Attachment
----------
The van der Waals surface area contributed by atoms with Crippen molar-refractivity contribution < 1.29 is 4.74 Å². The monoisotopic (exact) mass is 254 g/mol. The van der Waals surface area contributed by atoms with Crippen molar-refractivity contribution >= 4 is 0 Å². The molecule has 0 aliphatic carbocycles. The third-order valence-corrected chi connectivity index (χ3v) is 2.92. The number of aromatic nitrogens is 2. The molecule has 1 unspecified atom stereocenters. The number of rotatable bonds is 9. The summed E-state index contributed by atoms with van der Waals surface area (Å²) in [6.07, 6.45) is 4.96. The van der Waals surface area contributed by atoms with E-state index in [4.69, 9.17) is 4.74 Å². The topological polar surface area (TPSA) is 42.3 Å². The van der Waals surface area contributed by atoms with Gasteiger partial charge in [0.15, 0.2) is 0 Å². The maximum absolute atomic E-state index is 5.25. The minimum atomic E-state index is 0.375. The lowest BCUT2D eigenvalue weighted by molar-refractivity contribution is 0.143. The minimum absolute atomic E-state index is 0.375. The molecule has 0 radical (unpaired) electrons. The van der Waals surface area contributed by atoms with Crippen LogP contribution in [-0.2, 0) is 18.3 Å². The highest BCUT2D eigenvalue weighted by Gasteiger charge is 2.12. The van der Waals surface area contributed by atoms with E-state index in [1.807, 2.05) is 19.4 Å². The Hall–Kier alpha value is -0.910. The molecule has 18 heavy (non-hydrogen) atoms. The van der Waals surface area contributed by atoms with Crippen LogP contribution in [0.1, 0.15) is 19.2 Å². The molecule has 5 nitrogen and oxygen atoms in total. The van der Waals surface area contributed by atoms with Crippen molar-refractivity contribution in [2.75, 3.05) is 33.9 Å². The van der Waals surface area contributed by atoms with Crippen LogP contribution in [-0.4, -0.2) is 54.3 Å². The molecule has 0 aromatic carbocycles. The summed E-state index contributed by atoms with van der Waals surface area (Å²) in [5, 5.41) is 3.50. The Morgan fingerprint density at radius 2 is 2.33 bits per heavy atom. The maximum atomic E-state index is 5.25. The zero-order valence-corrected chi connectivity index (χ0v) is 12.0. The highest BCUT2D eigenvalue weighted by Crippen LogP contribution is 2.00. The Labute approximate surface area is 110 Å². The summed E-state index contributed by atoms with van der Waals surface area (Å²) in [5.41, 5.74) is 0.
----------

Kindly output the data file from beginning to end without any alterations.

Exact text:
The van der Waals surface area contributed by atoms with Crippen molar-refractivity contribution < 1.29 is 4.74 Å². The monoisotopic (exact) mass is 254 g/mol. The van der Waals surface area contributed by atoms with Crippen molar-refractivity contribution >= 4 is 0 Å². The molecule has 0 aliphatic carbocycles. The third-order valence-corrected chi connectivity index (χ3v) is 2.92. The number of aromatic nitrogens is 2. The molecule has 1 unspecified atom stereocenters. The number of rotatable bonds is 9. The summed E-state index contributed by atoms with van der Waals surface area (Å²) in [6.07, 6.45) is 4.96. The van der Waals surface area contributed by atoms with E-state index in [4.69, 9.17) is 4.74 Å². The topological polar surface area (TPSA) is 42.3 Å². The van der Waals surface area contributed by atoms with Gasteiger partial charge in [0.15, 0.2) is 0 Å². The maximum absolute atomic E-state index is 5.25. The minimum atomic E-state index is 0.375. The lowest BCUT2D eigenvalue weighted by molar-refractivity contribution is 0.143. The minimum absolute atomic E-state index is 0.375. The molecule has 0 radical (unpaired) electrons. The van der Waals surface area contributed by atoms with Crippen LogP contribution in [-0.2, 0) is 18.3 Å². The highest BCUT2D eigenvalue weighted by Gasteiger charge is 2.12. The van der Waals surface area contributed by atoms with E-state index in [1.807, 2.05) is 19.4 Å². The Hall–Kier alpha value is -0.910. The molecule has 18 heavy (non-hydrogen) atoms. The van der Waals surface area contributed by atoms with Crippen LogP contribution in [0.1, 0.15) is 19.2 Å². The molecule has 5 nitrogen and oxygen atoms in total. The van der Waals surface area contributed by atoms with Crippen molar-refractivity contribution in [2.75, 3.05) is 33.9 Å². The van der Waals surface area contributed by atoms with Crippen LogP contribution in [-0.4, -0.2) is 54.3 Å². The molecule has 0 aromatic carbocycles. The summed E-state index contributed by atoms with van der Waals surface area (Å²) in [5, 5.41) is 3.50. The Morgan fingerprint density at radius 2 is 2.33 bits per heavy atom. The maximum atomic E-state index is 5.25. The zero-order valence-corrected chi connectivity index (χ0v) is 12.0. The highest BCUT2D eigenvalue weighted by Crippen LogP contribution is 2.00. The Labute approximate surface area is 110 Å². The summed E-state index contributed by atoms with van der Waals surface area (Å²) in [5.41, 5.74) is 0.